from Wiktionary, Creative Commons Attribution/Share-Alike License
- proper n. The major technological, socioeconomic and cultural change in the late 18th and early 19th century resulting from the replacement of an economy based on manual labour to one dominated by industry and machine manufacture.
from the GNU version of the Collaborative International Dictionary of English
- n. The changes in the methods of production as well as the resulting changes in economic and social organization accompanying the replacement of hand labor by power-driven machinery. It started in England in about 1760, and spread to other countries with very varying time lags. The introduction of powered machinery such as the steam engine and power loom led to the concentration of large areas of manufacturing in large companies, and made some goods more plentiful and cheaper by mechanical production and economies of scale.
from WordNet 3.0 Copyright 2006 by Princeton University. All rights reserved.
- n. the transformation from an agricultural to an industrial nation
Sorry, no etymologies found.
The Industrial Revolution has shot its steely wad.
A zipper is where the Industrial Revolution meets the Cobra Cult, don't you think?
Although the world would wait until after the age of Adam Smith for its pyrotechnic burst of technology, the Industrial Revolution could not have taken place had not the ground been prepared by a succession of basic subindustrial discoveries.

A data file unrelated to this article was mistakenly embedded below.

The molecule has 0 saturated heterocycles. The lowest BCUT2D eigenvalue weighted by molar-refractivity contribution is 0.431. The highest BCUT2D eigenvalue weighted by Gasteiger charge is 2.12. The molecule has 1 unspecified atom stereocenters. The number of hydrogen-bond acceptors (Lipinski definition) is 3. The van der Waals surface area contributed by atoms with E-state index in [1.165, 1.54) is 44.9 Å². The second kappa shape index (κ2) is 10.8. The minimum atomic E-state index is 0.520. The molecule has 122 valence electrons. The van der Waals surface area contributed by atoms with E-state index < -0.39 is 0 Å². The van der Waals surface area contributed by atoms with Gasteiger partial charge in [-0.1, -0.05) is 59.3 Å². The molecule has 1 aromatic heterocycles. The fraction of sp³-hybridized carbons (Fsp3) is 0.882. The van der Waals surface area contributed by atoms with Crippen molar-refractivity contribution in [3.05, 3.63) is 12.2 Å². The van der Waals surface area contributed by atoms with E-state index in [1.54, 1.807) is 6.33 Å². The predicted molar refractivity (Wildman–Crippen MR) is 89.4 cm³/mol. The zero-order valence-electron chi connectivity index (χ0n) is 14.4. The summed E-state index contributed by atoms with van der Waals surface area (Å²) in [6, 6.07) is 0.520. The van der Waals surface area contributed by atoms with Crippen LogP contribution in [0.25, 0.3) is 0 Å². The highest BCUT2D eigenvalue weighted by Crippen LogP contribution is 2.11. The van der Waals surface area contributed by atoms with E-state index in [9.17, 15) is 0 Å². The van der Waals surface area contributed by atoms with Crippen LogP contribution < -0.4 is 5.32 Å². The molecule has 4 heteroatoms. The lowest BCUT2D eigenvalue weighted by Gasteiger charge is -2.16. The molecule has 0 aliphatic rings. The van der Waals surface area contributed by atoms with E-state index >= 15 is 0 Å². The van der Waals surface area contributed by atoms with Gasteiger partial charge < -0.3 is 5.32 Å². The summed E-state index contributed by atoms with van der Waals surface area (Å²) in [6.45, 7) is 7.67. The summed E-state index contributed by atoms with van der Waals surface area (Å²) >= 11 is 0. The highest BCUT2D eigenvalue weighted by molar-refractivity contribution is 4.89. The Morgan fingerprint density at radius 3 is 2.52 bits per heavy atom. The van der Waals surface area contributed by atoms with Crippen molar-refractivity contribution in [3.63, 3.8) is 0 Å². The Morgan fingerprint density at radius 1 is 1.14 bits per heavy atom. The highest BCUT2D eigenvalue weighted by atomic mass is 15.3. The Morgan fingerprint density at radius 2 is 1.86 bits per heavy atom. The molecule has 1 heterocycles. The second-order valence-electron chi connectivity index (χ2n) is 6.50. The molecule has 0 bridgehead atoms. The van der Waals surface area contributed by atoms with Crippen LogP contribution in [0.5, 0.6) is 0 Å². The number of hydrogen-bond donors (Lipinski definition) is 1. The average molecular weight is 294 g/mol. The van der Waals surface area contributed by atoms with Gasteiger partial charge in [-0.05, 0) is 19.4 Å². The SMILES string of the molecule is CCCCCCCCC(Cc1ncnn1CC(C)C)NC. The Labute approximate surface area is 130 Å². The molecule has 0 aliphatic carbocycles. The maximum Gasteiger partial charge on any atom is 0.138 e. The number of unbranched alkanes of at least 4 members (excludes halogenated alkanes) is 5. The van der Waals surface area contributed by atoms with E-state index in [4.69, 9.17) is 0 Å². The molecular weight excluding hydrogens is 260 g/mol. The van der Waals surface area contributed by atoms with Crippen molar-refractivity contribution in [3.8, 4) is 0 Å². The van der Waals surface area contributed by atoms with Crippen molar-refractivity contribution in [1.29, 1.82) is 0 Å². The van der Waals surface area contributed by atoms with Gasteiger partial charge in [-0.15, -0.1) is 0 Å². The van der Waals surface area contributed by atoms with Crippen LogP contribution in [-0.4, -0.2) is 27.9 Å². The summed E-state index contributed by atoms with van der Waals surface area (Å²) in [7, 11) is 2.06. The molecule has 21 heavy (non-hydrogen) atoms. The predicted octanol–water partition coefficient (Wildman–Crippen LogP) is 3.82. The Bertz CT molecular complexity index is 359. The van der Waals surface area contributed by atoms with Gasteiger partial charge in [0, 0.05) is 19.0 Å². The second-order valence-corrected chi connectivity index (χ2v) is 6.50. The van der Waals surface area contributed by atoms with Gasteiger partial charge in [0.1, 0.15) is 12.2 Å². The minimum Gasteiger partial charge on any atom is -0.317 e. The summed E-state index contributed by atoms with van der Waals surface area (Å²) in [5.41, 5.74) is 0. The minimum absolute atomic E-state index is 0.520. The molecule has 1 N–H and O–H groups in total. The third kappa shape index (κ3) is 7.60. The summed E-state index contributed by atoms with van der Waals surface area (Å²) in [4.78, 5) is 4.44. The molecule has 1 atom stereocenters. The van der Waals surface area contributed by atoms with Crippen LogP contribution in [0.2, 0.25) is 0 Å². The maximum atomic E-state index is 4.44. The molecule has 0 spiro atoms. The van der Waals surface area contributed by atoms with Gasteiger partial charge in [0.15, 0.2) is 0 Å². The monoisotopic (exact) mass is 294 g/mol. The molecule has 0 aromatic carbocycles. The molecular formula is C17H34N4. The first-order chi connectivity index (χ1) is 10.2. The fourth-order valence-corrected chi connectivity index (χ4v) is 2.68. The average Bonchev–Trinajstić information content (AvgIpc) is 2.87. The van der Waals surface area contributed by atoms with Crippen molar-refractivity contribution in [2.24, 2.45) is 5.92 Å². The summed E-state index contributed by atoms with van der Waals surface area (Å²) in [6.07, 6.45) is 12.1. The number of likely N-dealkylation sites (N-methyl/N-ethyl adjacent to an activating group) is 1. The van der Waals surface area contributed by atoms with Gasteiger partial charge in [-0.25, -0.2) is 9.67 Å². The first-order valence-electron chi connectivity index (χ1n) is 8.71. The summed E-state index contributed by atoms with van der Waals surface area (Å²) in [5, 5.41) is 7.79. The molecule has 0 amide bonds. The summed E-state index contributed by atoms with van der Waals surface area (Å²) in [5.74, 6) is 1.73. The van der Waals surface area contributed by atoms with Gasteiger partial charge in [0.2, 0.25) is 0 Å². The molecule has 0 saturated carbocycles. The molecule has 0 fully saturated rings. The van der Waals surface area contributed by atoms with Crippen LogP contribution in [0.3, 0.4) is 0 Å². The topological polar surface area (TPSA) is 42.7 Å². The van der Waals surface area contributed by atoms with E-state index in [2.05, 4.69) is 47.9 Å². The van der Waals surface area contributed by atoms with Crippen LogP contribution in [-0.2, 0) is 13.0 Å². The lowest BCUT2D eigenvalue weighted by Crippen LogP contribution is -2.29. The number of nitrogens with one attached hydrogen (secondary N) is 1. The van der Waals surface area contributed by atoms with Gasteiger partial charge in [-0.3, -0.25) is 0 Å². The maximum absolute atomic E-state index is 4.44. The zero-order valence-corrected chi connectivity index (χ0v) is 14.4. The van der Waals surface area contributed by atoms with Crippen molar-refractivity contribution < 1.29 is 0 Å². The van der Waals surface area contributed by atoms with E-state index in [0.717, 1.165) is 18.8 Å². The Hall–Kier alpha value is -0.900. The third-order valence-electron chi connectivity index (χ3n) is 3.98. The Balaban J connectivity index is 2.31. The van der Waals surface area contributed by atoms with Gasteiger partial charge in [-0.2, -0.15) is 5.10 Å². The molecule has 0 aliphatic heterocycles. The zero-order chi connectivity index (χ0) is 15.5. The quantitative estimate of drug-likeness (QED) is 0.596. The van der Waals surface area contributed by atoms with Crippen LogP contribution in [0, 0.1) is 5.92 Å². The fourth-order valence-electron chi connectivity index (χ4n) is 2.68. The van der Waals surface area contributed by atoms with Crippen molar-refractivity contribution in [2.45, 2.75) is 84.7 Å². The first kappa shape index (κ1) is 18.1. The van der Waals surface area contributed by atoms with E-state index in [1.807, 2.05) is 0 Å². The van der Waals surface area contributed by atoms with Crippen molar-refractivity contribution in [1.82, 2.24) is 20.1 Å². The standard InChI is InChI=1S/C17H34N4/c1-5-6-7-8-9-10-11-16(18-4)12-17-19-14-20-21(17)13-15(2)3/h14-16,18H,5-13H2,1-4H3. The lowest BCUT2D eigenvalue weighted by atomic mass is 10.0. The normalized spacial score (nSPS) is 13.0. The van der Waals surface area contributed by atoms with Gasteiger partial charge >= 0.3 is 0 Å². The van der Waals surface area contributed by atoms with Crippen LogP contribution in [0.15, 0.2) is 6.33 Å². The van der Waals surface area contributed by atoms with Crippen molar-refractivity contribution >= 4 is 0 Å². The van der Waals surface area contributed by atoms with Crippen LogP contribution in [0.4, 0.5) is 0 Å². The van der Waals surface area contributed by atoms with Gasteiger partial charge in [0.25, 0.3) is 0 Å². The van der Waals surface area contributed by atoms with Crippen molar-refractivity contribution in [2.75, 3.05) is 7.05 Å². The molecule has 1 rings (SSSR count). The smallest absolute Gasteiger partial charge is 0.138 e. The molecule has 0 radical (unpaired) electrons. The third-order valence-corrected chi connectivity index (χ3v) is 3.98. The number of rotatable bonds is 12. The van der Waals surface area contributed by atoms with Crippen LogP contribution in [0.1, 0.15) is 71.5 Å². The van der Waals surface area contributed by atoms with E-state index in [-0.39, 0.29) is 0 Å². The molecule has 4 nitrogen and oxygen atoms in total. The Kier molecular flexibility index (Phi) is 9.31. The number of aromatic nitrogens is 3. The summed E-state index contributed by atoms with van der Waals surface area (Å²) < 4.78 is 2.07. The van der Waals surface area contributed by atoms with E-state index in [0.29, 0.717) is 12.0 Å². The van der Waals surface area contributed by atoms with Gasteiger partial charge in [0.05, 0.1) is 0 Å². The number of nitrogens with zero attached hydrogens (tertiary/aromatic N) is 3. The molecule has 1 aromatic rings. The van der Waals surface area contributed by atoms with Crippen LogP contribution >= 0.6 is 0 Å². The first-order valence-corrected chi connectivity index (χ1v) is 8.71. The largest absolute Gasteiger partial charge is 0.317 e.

Indeed, any attempt to tell the history of the Industrial Revolution and the rise of the modern world in purely Chicago school termsas the unleashing of the profit motive by free competitionfails.
Melanism is sometimes the result, as in the famous case of the peppered moth, Biston betularia, whose melanistic form, the black peppered moth, evolved during the Industrial Revolution from the original white-with-dark-brown-peppering to the all-black form known, somewhat like the spaghetti dish, as carbonaria in the blackened industrial regions of northern England, where it still forms the total population.
Without cities, epoch-making events such as the Renaissance and the Industrial Revolution could not have occurred, for ideas develop best, and fastest, when large numbers of people congregate in one spot.